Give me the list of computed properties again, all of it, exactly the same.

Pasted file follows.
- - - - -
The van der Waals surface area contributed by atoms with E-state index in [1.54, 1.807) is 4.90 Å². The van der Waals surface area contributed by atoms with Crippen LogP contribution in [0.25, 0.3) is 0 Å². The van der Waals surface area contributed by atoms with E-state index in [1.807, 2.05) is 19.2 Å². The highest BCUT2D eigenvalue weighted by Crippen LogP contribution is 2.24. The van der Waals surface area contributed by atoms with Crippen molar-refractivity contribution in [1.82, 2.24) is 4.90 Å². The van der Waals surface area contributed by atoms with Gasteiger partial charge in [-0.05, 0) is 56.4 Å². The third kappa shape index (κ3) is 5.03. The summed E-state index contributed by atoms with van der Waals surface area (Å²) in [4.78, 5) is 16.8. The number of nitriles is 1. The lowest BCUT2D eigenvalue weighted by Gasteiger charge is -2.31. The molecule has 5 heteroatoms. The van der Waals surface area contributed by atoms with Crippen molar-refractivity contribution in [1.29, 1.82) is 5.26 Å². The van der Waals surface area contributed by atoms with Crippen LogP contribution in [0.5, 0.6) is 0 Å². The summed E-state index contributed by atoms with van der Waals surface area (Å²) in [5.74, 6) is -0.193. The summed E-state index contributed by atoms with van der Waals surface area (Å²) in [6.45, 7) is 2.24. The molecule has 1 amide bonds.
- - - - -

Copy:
The van der Waals surface area contributed by atoms with E-state index in [1.54, 1.807) is 4.90 Å². The van der Waals surface area contributed by atoms with Crippen LogP contribution in [0.25, 0.3) is 0 Å². The van der Waals surface area contributed by atoms with E-state index in [1.807, 2.05) is 19.2 Å². The highest BCUT2D eigenvalue weighted by Crippen LogP contribution is 2.24. The van der Waals surface area contributed by atoms with Crippen molar-refractivity contribution in [1.82, 2.24) is 4.90 Å². The van der Waals surface area contributed by atoms with Gasteiger partial charge in [-0.05, 0) is 56.4 Å². The third kappa shape index (κ3) is 5.03. The summed E-state index contributed by atoms with van der Waals surface area (Å²) in [4.78, 5) is 16.8. The number of nitriles is 1. The lowest BCUT2D eigenvalue weighted by Gasteiger charge is -2.31. The molecule has 5 heteroatoms. The van der Waals surface area contributed by atoms with Crippen molar-refractivity contribution in [1.29, 1.82) is 5.26 Å². The van der Waals surface area contributed by atoms with Crippen LogP contribution in [0.5, 0.6) is 0 Å². The summed E-state index contributed by atoms with van der Waals surface area (Å²) in [5.74, 6) is -0.193. The summed E-state index contributed by atoms with van der Waals surface area (Å²) in [6.45, 7) is 2.24. The molecule has 1 amide bonds.